Sunday, May 14, 2017

Mother's Day


On the eve of Mother's Day, I find my self standing in line at a cookie store next to a young mother I don't recognize, until she calls out my name.

"Megan!" She is visibly pregnant, and I learn that in three days she will be giving birth to twin daughters.

A lump in my chest forms every time I think of her. I am overwhelmed for her.

On this sacred day set aside to honor mothers, she has become my poster-child for everything this day embodies.

I see her, the discomfort her enlarged stomach testifies of, her willingness, even joy to bring forth--children. It's a brave thing to ride the motherhood train clear to the end when there are so many stops along the way.

Without mothers, there would be nothing. Literally. Life would stop.

Hence, it somewhat puzzles me that missing from the Christian narrative is the story of Mother.

I truly believe without a Heavenly Mother, there would be nothing.

Life on earth follows the pattern of God's glory. The ideal Christian life is composed of a father, mother, and children, brought together by the sanctity of God, or Father in Heaven. We live this life in preparation for eternal life where we are promised the joy of eternal family and associations.

Heavenly Mother cannot, absolutely cannot, be missing from the heavenly family equation written in our hearts, practiced on earth, life perpetual impossible without that mother.

~~It is on earth as it is in heaven.~~

~~Neither is the man without the woman, neither the woman without the man, in the Lord.~~

My own religion acknowledges her existence no more profoundly than in a hymn we sing with regularity. Eliza R Snow wrote 173 years ago: In the heavens, are parents single? No, the thought makes reason stare; truth is reason--truth eternal, tells me I've a mother there.

Yet, why is she seemingly absent from the Christian narrative?

Traveling as a teenager, in yet another long airport layover, I met a travel-seasoned American man who worked in Saudi Arabia. He opened his passport like a magician and a tumble of extended pages rolled out, each page stamped with countries of admittance.  Having recently earned my own driver's license before leaving the states, I asked him why women couldn't drive in Saudi Arabia.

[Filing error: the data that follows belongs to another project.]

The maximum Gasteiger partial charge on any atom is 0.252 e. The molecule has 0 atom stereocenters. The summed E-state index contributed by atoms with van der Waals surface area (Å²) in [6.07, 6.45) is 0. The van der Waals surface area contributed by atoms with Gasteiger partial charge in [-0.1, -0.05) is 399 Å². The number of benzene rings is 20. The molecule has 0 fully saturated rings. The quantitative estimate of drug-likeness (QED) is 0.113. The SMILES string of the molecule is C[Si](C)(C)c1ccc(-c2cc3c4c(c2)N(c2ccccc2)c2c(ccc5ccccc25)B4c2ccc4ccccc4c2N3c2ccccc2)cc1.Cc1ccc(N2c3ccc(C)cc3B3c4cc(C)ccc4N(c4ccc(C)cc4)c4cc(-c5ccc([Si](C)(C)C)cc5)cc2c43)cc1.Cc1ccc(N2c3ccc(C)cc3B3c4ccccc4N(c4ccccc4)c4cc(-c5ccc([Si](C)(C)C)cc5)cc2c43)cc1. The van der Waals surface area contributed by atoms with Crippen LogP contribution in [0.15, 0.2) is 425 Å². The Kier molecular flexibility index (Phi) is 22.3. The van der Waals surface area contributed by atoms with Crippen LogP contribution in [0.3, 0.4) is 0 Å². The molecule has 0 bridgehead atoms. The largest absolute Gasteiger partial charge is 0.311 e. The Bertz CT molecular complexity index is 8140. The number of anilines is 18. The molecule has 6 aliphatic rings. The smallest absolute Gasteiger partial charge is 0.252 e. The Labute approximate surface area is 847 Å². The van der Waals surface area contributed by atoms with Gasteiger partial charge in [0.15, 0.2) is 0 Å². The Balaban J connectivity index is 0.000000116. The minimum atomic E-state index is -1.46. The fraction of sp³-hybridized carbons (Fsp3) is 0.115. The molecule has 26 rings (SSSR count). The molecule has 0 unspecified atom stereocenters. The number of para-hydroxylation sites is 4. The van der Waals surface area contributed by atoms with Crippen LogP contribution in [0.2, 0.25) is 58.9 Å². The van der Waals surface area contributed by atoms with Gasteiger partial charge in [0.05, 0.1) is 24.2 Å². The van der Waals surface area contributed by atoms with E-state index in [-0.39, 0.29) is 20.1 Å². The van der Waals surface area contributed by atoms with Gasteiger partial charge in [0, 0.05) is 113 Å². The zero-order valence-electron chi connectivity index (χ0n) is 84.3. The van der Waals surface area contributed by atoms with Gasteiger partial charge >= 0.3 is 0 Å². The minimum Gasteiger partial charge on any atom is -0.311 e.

His response was genuine. "The Saudis so revere their women that they cannot allow them to drive. What if they got into a car accident? What if they had to go to court? Saudi women are above such reproach."

His statement has stayed with me for forty years, yet it is not a complete answer. There has to be more of an answer than a comparable practice in the culture of an Islamic society.

The images that clarify the possibilities come from the memories of my own experiences.

I sit behind the child we are helping learn to walk. My hands are firmly planted around her waist, until she is ready to venture out. She takes her first step. My grip loosens. She takes her second; my hands slip away. She takes two steps forward. I am right behind her waiting to soften her fall.

I am behind the child on the bike without training wheels. We just unscrewed them and walked the bike to the open road. She sits on the seat-it wobbles, but I am behind her steadying, keeping her balanced. I am there. I push her off, let go-- she's riding the bike--if only for two seconds, so I am right there to steady her way...again, and again. Always behind, always ready. She will only see me if she stops to turn around. But she can't look back; it's not in the nature of learning to ride a bike.

My child insists on walking to school alone for the first time. It isn't far, but I can't let her go all alone. So I stay behind, just enough to see her to safety, just enough so she won't know I'm there.

My mother's heart is an inherent part of who I am; it is inherited. I know she is there, behind me, even holding on and guiding me. That she is missing from our prayers, our regular religious discourse, from the paintings of a loving Father in Heaven and his son...her absence leaves a void that tightens my heart with an ache and a longing, but a clear affirmation of her existence.




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